Question: Trace the development of the fundamental right to life and personal liberty from 1950 to the present day. What are the contents of this right now? [BJS 1987] Find the answer to the mains question only on Legal Bites. [Trace the development of the fundamental right to life and personal liberty from 1950 to the present day.… Read More »

Question: Trace the development of the fundamental right to life and personal liberty from 1950 to the present day. What are the contents of this right now? [BJS 1987] Find the answer to the mains question only on Legal Bites. [Trace the development of the fundamental right to life and personal liberty from 1950 to the present day. What are the contents of this right now? Answer The Indian Constitution is known as a living document because it is not static and ever-evolving and having...

Question: Trace the development of the fundamental right to life and personal liberty from 1950 to the present day. What are the contents of this right now? [BJS 1987]

Find the answer to the mains question only on Legal Bites. [Trace the development of the fundamental right to life and personal liberty from 1950 to the present day. What are the contents of this right now?

Answer

The Indian Constitution is known as a living document because it is not static and ever-evolving and having survived after 103 amendments and still moving ahead to match up the needs and requirements of society. The expression “personal liberty” not only means freedom from arrest, detention, and false or wrongful confinement but also covers those rights and privileges that are essential to achieve happiness with freedom.

Supreme Court of India since 1950 when it examined the Right to personal liberty under Article 21 in the case of A.K. Gopalan v. State of Madras [AIR 1950 SC 27] (the Supreme Court narrowed down the meaning and scope of “personal liberty” and held that the term “personal liberty” meant only freedom of the physical body and that Articles 19 (1) (d) and Article 21 have to treated separately. It basically ruled that the right to life and personal liberty can be restricted by the procedure established by law even if it is not fair and reasonable.

Thereafter and not agreeing with the ratio in the A.K. Gopalan case, Supreme Court has expanded and widened the meaning and expression of “personal liberty” in many cases to reach an interpretation that could best protect the liberty and freedom of an individual.

In the landmark judgment of Kharak Singh v. State of UP [AIR 1963 SC 129], Supreme Court considered the U.P Police regulation was ultra vires Article 21 and Article 19 (1) (d) of the Constitution and held that domiciliary visits by the police every night to check and monitor the doings of Kharak Singh were violative of his right to personal liberty and right to freedom of movement as “personal liberty meant much more than mere animal existence”.

In R.C. Cooper v. Union of India [AIR 1970 SC 564], the court said in case effect of any act violates the fundamental rights of citizens, it shall be violative of the Constitution and liable to be struck down.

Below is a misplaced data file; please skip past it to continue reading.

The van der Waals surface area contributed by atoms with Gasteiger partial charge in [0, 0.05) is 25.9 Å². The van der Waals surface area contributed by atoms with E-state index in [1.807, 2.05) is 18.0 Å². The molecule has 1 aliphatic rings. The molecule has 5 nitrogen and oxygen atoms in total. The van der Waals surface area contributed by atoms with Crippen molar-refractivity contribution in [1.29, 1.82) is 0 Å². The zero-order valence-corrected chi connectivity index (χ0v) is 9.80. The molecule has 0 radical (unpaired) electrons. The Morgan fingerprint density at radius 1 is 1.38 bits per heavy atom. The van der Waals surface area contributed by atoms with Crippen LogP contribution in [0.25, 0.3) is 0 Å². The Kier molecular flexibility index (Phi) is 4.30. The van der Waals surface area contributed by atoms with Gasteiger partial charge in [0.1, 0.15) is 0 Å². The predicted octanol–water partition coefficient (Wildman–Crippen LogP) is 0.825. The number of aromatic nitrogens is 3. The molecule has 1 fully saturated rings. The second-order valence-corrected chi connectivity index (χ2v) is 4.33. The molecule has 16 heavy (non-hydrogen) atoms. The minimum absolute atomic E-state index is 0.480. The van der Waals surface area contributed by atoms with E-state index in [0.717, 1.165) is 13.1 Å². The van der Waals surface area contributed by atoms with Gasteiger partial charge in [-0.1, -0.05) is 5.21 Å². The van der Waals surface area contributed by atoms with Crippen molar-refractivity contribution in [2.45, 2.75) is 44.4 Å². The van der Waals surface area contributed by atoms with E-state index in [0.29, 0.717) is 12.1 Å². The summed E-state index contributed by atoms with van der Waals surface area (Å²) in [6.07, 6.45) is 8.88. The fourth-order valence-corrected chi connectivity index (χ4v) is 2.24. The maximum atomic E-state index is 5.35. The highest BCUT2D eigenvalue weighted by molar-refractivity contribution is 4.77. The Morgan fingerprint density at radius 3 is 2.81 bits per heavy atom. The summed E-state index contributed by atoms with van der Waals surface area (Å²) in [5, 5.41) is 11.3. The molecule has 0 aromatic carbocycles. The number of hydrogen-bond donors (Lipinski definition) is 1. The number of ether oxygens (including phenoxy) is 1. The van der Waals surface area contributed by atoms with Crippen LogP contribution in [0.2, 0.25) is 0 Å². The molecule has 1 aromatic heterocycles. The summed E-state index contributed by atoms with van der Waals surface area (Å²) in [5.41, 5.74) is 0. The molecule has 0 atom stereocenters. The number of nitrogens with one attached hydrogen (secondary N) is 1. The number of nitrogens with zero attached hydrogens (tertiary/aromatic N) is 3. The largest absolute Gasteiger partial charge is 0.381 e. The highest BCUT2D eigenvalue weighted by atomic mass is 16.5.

Then came the judgment of the Supreme Court in the case of Maneka Gandhi v. Union of India [AIR 1978 SC 597] widest possible interpretation was given to words and expression “personal liberty” observing that the expression “personal liberty” in Article 21 is of the widest amplitude and it covers a variety of rights which constitute the personal liberty of a man. It was held that the scope of “personal liberty” is not be construed in a narrow and stricter sense.

The court said that personal liberty has to be understood in the broader and liberal sense. Therefore, Article 21 was given an expansive interpretation. The court obligated the future courts to expand the horizons of Article 21 to cover all the Fundamental Rights and avoid construing it in a narrower sense.

After Maneka Gandhi’s case ruling, there were more historic judgments that widened the scope of Article 21. The fundamental right to life and personal liberty encompasses within itself various rights as subheads. Some of them are as follows:

  1. In Sunil Batra v. Delhi Administration [(1978) 4 SCC 409], the Supreme Court ruled the use of fatal handcuffs for the convicted persons as unconstitutional as it suggests inhuman behavior towards the prisoner.
  2. In Mohini Jain v. State of Karnataka [1992 AIR 1858], the court ruled that the right to life also includes the right to education.
  3. In Shubhash Kumar v. State of Bihar [AIR 1991 SC 420], the court ruled the right to life also includes within itself the right to get pollution-free air.
  4. In another landmark judgment of Unni Krishnan vs. State of Andhra Pradesh [1993 AIR 2178], the court held that the right to education is a fundamental right to the children for the age of 6 to 14 years.
  5. In Navtej Singh Johar & Ors. v. Union of India [W. P. (Crl.) No. 76 of 2016], struck down Section 377 of the Indian Penal Code as unconstitutional which criminalizes same-sex sexual intercourse between two consenting adults.

Important Mains Questions Series for Judiciary, APO & University Exams

  1. Constitutional Law Mains Questions Series Part-I
  2. Constitutional Law Mains Questions Series Part-I
  3. Constitutional Law Mains Questions Series Part-II
  4. Constitutional Law Mains Questions Series Part-IV
  5. Constitutional Law Mains Questions Series Part-V
  6. Constitutional Law Mains Questions Series Part-VI
  7. Constitutional Law Mains Questions Series Part-VII
  8. Constitutional Law Mains Questions Series Part-VIII
  9. Constitutional Law Mains Questions Series Part-IX
  10. Constitutional Law Mains Questions Series Part-X
Updated On 2021-06-01T08:09:12+05:30
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